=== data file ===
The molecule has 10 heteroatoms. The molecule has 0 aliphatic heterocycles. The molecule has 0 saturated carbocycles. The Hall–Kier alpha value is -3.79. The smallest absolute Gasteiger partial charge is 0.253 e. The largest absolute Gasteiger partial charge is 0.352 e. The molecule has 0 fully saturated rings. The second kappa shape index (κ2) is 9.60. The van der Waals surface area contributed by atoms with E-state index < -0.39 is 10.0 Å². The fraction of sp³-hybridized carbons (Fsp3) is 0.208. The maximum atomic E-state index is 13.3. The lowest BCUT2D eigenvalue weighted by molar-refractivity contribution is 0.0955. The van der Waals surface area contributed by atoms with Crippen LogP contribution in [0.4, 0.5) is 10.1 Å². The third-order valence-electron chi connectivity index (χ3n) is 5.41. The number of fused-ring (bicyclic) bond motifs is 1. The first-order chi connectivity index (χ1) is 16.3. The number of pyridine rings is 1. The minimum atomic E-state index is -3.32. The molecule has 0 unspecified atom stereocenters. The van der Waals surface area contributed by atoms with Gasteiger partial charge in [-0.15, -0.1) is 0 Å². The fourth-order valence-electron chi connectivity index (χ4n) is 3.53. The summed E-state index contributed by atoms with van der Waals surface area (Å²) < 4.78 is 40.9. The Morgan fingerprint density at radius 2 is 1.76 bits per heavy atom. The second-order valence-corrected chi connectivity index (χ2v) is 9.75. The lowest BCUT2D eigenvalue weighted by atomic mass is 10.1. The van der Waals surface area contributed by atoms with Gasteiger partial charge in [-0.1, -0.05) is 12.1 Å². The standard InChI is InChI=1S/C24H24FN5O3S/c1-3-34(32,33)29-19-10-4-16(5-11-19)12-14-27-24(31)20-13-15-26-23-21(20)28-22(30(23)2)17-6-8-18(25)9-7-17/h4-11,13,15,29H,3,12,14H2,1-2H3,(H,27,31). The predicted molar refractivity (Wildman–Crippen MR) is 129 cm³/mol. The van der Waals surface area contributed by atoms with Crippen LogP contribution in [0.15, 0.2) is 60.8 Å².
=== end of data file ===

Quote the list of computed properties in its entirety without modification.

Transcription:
The molecule has 10 heteroatoms. The molecule has 0 aliphatic heterocycles. The molecule has 0 saturated carbocycles. The Hall–Kier alpha value is -3.79. The smallest absolute Gasteiger partial charge is 0.253 e. The largest absolute Gasteiger partial charge is 0.352 e. The molecule has 0 fully saturated rings. The second kappa shape index (κ2) is 9.60. The van der Waals surface area contributed by atoms with E-state index < -0.39 is 10.0 Å². The fraction of sp³-hybridized carbons (Fsp3) is 0.208. The maximum atomic E-state index is 13.3. The lowest BCUT2D eigenvalue weighted by molar-refractivity contribution is 0.0955. The van der Waals surface area contributed by atoms with Crippen LogP contribution in [0.4, 0.5) is 10.1 Å². The third-order valence-electron chi connectivity index (χ3n) is 5.41. The number of fused-ring (bicyclic) bond motifs is 1. The first-order chi connectivity index (χ1) is 16.3. The number of pyridine rings is 1. The minimum atomic E-state index is -3.32. The molecule has 0 unspecified atom stereocenters. The van der Waals surface area contributed by atoms with Gasteiger partial charge in [-0.15, -0.1) is 0 Å². The fourth-order valence-electron chi connectivity index (χ4n) is 3.53. The summed E-state index contributed by atoms with van der Waals surface area (Å²) < 4.78 is 40.9. The Morgan fingerprint density at radius 2 is 1.76 bits per heavy atom. The second-order valence-corrected chi connectivity index (χ2v) is 9.75. The lowest BCUT2D eigenvalue weighted by atomic mass is 10.1. The van der Waals surface area contributed by atoms with Gasteiger partial charge in [-0.1, -0.05) is 12.1 Å². The standard InChI is InChI=1S/C24H24FN5O3S/c1-3-34(32,33)29-19-10-4-16(5-11-19)12-14-27-24(31)20-13-15-26-23-21(20)28-22(30(23)2)17-6-8-18(25)9-7-17/h4-11,13,15,29H,3,12,14H2,1-2H3,(H,27,31). The predicted molar refractivity (Wildman–Crippen MR) is 129 cm³/mol. The van der Waals surface area contributed by atoms with Crippen LogP contribution in [0.15, 0.2) is 60.8 Å².